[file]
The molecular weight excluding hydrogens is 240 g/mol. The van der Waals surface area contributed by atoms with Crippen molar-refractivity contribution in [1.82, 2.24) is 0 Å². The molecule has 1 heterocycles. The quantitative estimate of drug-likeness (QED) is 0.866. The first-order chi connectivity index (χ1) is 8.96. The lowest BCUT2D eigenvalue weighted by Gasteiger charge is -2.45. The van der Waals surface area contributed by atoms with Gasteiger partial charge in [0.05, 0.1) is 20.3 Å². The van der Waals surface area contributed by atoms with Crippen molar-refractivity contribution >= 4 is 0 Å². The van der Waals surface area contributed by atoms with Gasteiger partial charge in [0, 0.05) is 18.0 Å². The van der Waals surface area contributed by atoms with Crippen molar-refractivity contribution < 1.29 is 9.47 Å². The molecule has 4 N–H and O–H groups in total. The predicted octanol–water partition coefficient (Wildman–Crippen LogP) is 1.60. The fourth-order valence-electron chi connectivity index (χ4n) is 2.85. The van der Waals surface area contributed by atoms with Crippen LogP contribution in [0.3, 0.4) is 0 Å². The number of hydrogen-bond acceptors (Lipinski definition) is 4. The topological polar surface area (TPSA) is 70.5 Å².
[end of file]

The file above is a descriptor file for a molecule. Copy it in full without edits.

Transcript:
The molecular weight excluding hydrogens is 240 g/mol. The van der Waals surface area contributed by atoms with Crippen molar-refractivity contribution in [1.82, 2.24) is 0 Å². The molecule has 1 heterocycles. The quantitative estimate of drug-likeness (QED) is 0.866. The first-order chi connectivity index (χ1) is 8.96. The lowest BCUT2D eigenvalue weighted by Gasteiger charge is -2.45. The van der Waals surface area contributed by atoms with Gasteiger partial charge in [0.05, 0.1) is 20.3 Å². The van der Waals surface area contributed by atoms with Crippen molar-refractivity contribution >= 4 is 0 Å². The van der Waals surface area contributed by atoms with Gasteiger partial charge in [0, 0.05) is 18.0 Å². The van der Waals surface area contributed by atoms with Crippen molar-refractivity contribution < 1.29 is 9.47 Å². The molecule has 4 N–H and O–H groups in total. The predicted octanol–water partition coefficient (Wildman–Crippen LogP) is 1.60. The fourth-order valence-electron chi connectivity index (χ4n) is 2.85. The van der Waals surface area contributed by atoms with Crippen LogP contribution in [0.3, 0.4) is 0 Å². The number of hydrogen-bond acceptors (Lipinski definition) is 4. The topological polar surface area (TPSA) is 70.5 Å².